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Duty concession on gold will be major concern for India under proposed FTA with Peru: GTRI

Duty concessions on gold, which accounts for 80% of India’s imports from Peru, is the most challenging issue for New Delhi under the proposed free trade agreement with the South American nation, a report said on Sunday.

Economic think tank Global Trade Research Initiative (GTRI) said that gold, a high-value product with low volume, attracts a 10% basic customs duty in India, and even minor tariff concessions could lead to a significant increase in imports.

India and the South American nation Peru are negotiating a free trade agreement to promote bilateral trade and investments between the two countries.

In such pacts, two trading partners either significantly reduce or eliminate customs duties on the maximum number of goods traded between them, besides easing norms to promote trade in services.

The next round of talks is expected to start this week in Lima, Peru.

“Tariff concessions on gold, accounting for $1.8 billion or 80% of India’s imports from Peru in FY23, is the most challenging issue for India,” GTRI founder Ajay Srivastava said.

He argued that after tariff concessions under the India-UAE free trade agreement, gold imports from the UAE, India’s second-largest gold supplier, doubled in 2023 compared to 2022.

“Peru, the fifth-largest supplier to India, could see a similar surge in gold imports if concessions are made,” the report said.

In 2023, India’s global imports of unwrought gold are estimated at $43 billion, with Switzerland accounting for 40% of these imports, it said, adding that given Peru’s gold mines, its gold would easily meet any Rules of Origin criteria.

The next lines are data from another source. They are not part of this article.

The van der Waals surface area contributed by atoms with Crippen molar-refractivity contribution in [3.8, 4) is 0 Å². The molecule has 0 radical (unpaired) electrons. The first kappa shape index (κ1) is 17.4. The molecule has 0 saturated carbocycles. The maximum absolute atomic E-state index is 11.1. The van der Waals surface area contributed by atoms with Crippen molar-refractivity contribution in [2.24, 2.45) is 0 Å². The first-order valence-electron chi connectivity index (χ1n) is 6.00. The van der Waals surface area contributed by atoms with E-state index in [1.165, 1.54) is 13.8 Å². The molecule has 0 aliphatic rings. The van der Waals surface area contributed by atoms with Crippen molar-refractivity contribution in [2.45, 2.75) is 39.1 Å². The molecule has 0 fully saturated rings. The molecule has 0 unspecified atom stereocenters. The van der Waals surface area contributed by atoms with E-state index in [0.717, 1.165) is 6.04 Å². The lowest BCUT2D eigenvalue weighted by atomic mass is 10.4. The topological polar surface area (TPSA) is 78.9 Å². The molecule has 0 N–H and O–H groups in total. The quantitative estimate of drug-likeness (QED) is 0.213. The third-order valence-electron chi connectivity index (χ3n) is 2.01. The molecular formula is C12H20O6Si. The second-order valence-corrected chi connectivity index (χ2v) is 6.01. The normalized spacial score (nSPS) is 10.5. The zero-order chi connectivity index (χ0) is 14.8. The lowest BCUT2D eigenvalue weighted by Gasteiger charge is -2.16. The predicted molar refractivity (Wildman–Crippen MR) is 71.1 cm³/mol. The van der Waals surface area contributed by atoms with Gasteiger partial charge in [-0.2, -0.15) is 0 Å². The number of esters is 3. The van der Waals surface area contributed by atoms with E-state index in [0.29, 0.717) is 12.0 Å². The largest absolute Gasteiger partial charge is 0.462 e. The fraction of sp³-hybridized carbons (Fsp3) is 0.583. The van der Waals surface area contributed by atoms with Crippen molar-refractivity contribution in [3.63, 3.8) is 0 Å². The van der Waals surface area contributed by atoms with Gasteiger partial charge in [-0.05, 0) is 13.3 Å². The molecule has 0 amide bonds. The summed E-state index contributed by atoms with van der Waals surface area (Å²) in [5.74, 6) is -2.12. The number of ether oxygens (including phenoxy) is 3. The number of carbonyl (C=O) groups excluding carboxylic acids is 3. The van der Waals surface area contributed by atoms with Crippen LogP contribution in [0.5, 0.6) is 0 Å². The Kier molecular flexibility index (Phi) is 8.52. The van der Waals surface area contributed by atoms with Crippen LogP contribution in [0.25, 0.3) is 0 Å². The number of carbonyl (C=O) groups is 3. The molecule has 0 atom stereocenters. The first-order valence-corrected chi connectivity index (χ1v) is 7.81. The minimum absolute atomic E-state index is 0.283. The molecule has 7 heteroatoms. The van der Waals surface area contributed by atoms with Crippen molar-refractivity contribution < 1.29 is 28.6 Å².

“FTAs offer concessions on effective duties rather than on the bound duty. Excluding gold from an FTA would violate the World Trade Organization’s Article XXIV, which requires duty cuts on substantial trade for FTAs,” Mr. Srivastava said.

He also said that India’s bound duty on gold is set at 40%, but the current applied tariff is 10%.

“FTAs allow concessions in effective duties and not on bound duty. If the FTA does not include gold, it may not meet the WTO Article XXIV condition for FTAs to have duty cuts on substantial trade,” Mr. Srivastava said.

Peru has a bilateral trade pact with major economies like the U.S., EU, China, Australia, and Singapore. It also has multi-country agreements with the Pacific Alliance (Chile, Colombia, and Mexico) and the Andean Community (Bolivia, Colombia, Ecuador).

These FTAs allow tariff-free imports of most products imported into Peru.

“A notable aspect of Peru’s trade regime is its low tariff barriers, with a significant portion of items being duty-free. 70.4% of items in Peru’s tariff schedule are duty-free. The simple average tariff is 2.2%. This means tariff elimination will not result in substantial market access for Indian products,” the report said.

Negotiations for the agreement started in 2017, and the fifth round concluded in August 2019. The talks were paused due to the coronavirus pandemic.

During 2022-23, the bilateral trade between India and Peru stood at $3.12 billion (exports $866 million and imports $1.4 billion).

India exported goods worth $865.91 million to Peru, and imported goods valued at $2.25 billion.

Key Indian exports to Peru include motor vehicles/cars ($282 million), cotton yarn ($101 million), electrical and electronics ($51.3 million), machinery ($50.2 million), tyres ($17 million), and pharmaceuticals ($87.3 million), while imports items include gold ($1.77 billion), copper ores and concentrates ($391 million), silver ($14.5 million).

Peruvian businesses are also looking to export agricultural products like avocados, fresh grapes and blueberries, and natural resources like calcium phosphates to India.

India and Peru (34.2 million population) are over 17,000 Km apart.

The long-distance and smaller size of Peru’s economy, with the primacy of ores and minerals, are the major reasons for the low bilateral trade.

India, with a gross domestic product (GDP) of $3,750 billion, far surpasses Peru’s GDP of $268 billion, indicating a much larger economy.

In global trade, India’s exports for 2023 amounted to $760 billion, significantly higher than Peru’s exports, which stood at $66 billion.

Similarly, India’s imports were also higher, totalling $840 billion, compared to Peru’s imports of $56 billion.

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